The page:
The Key to Better At-Home Cocktails During COVID-19

In the midst of all the heavy-hitting COVID-19 news, we thought we’d offer you some levity—in the form of cocktails, of course!

Megan Coyle, of DC’s Reveler’s Hour, shares some innovative tips on making better drinks at home while we’re all sheltering in place.

The first concept we’re sharing is a recipe for an easy Citrus Cordial. Whether it’s trying to minimize flavor divergence in a high-volume cocktail bar, or simply to extend the life of some “on the verge” citrus at home, citrus cordials are an important, and easy, trick of the trade.

citrus cordial coronavirus cocktail recipes

Citrus Cordial
1 cup orange juice (about 3-4 oranges)
1 1/2 cups lemon juice (about 7-8 lemons)
Peels from all lemons and oranges used (be careful not to get too much of the pith when peeling)
1 1/4 cups sugar
1 teaspoon salt
1 teaspoon citric acid (Optional!)

Bring the juices along with the peels to a rolling boil. Slowly add all dry ingredients. Return to rolling boil, then reduce to an active simmer. Let cook for 20 minutes. Strain, allow to cool, and store in a clean, airtight container. Will keep in the refrigerator for about three weeks.

Below, Megan explains why this is a great tool to have in your arsenal right now, along with three ways to incorporate it into make-at-home libations.

What are the benefits of incorporating a citrus cordial into an at-home bar?

Megan: While sometimes fresh juice is best, cordials are a long-lasting and versatile ingredient. They will have a more weighty texture due to the cooking and addition of sugar, making the need for other sweeteners greatly reduced. They also have a lovely balancing bitterness due to exposure to heat and the utilization of the peeled outer layer of zest.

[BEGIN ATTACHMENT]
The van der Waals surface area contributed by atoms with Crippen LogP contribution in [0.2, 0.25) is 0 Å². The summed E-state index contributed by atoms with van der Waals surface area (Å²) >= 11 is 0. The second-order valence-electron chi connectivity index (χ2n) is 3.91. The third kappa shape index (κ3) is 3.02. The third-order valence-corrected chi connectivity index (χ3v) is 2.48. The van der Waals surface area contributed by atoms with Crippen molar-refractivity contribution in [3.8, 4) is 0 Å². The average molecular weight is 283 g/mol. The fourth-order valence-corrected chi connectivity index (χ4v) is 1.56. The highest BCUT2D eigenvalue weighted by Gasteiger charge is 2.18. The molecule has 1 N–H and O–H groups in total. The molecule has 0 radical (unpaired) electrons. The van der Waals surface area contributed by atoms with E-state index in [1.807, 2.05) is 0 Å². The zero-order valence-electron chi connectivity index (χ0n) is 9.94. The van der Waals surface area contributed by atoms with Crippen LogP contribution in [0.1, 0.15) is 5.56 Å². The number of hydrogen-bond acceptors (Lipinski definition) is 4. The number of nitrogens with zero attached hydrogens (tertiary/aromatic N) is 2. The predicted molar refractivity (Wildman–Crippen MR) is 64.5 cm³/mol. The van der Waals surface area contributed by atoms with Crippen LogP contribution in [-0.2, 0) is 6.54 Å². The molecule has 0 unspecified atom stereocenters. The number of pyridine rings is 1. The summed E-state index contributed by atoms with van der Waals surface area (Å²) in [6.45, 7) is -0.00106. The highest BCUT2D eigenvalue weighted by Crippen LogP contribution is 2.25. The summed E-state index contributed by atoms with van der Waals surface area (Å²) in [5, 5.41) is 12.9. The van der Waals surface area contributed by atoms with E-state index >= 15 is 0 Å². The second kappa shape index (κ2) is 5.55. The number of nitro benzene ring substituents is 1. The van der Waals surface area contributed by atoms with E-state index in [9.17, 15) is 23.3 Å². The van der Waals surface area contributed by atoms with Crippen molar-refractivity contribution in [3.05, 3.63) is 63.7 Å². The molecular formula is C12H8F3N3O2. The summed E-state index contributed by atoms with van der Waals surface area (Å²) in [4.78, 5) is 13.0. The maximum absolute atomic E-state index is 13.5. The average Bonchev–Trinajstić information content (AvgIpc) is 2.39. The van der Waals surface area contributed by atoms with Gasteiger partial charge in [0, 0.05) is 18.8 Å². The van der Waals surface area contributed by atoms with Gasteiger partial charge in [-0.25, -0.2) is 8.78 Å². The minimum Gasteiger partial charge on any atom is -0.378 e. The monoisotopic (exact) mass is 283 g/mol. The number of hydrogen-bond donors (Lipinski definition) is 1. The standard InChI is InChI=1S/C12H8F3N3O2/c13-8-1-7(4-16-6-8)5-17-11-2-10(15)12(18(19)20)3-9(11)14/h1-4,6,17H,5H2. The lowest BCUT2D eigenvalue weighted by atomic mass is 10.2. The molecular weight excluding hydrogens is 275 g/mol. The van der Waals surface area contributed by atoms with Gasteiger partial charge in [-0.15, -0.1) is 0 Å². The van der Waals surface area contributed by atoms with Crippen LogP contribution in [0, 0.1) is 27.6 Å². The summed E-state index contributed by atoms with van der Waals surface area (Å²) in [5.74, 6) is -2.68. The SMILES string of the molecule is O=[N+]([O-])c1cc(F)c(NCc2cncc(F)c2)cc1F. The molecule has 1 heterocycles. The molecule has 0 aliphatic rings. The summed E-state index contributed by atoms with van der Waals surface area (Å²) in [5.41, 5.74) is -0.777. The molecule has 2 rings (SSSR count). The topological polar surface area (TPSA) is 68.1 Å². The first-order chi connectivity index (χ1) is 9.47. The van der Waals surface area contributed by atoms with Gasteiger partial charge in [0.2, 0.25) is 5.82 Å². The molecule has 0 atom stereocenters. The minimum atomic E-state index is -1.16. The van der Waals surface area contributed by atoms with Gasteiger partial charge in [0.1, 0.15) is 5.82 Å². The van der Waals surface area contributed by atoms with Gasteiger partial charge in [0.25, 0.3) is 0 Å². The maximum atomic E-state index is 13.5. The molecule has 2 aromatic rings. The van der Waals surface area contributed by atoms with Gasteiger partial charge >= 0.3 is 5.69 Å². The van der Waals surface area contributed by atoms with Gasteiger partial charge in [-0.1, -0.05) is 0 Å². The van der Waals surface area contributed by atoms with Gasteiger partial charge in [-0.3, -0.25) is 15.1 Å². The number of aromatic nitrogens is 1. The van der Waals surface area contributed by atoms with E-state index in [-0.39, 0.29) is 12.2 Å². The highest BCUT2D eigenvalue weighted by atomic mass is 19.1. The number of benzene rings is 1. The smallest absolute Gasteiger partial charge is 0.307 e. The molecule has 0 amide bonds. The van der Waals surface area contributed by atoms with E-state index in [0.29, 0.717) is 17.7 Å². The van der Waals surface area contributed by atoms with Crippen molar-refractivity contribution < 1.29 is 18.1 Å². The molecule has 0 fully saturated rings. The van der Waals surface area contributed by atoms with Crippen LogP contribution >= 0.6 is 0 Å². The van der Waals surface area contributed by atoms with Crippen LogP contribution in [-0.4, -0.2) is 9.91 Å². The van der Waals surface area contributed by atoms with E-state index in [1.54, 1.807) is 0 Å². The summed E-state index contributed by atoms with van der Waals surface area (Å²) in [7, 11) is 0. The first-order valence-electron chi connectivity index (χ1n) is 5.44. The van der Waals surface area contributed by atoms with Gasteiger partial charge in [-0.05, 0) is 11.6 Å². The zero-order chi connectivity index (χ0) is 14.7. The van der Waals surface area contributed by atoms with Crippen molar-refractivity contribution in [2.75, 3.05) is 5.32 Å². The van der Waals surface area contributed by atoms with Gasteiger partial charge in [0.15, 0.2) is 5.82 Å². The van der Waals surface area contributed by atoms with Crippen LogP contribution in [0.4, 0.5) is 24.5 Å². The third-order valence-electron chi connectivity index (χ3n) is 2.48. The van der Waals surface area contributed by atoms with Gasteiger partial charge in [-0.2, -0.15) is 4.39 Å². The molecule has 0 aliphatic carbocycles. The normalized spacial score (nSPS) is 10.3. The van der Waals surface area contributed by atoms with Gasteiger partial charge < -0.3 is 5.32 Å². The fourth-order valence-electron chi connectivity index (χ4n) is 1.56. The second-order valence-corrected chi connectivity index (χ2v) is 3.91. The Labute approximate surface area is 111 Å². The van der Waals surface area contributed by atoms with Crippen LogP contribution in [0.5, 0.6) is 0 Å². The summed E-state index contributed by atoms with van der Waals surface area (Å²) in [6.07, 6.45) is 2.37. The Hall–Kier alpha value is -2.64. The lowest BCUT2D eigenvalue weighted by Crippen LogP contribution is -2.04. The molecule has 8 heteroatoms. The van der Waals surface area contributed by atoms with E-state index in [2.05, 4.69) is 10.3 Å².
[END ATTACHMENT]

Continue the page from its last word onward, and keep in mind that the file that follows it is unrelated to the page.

How can you use it at home?

Megan: The versatility of cordials, especially ones with mixed base fruits, is extraordinary. I love this one, utilizing a blend of lemon and orange. It is sweet, tart, and richly textured. Use it as a base for a nonalcoholic, fizzy, surprisingly deep lemonade, a base for sours (egg optional), or Tom Collins variants.

Q: Can it be used in anything other than a cocktail?

Megan: It can be used in cooking to augment citrusy dips (add some crushed red pepper flakes and use it to dip shrimp toast or egg rolls) or marinades and glazes (add some chili powder and cumin for tequila\citrus cordial glazed chicken). I have also occasionally added some toasted baking spices to the cordial while it is cooking to give it some winter holiday panache.

How long will it keep?

Megan: The best thing about cordials, the main argument for them, is their longevity. If properly stored, they will last for weeks in the refrigerator. This means that when you realize there is no way you are going to use that whole bag of lemons you bought on sale at the grocer, or the clutch of oranges that came in your CSA, they can be preserved.

Here are some recipe ideas that incorporate citrus cordial:

Citrus Sparkler

1.5 oz Egan’s Vintage Grain*
Citrus Cordial to taste, about 1 oz
Stir to incorporate

Build in tall glass. Add fizzy water of your choosing. Garnish with fresh herbs (basil, lemon balm, rosemary, etc). Feel free to make it booze-free. This is a lovely 0% ABV refresher.


Green Sour

1oz Cocalero Clásico
.5 oz Citrus Cordial
.5 oz Pineapple juice (if unavailable just increase the cordial to .75 oz)
1 egg white (or .75 oz aqua fava for an egg free version)

Combine all ingredients in shaker tin, dry shake hard. Add ice. Shake hard until fluffy. Double strain into large coupe. Sprinkle powdered matcha and\or powdered cacao nibs on top, or create a design in the foam using The Bitter Truth Chocolate Bitters.


Poitin Muddle

1 tsp cacao nibs
.5 oz Citrus Cordial
Orange peel
3 solid dashes of The Bitter Truth Jerry Thomas’ Own Decanter Bitters

Muddle all these ingredients together in a flat bottomed, rocks glass. Add 1.5 oz Mad March Hare Poitin. Stir. Add ice. Stir 30 to 50 times round for best dilution.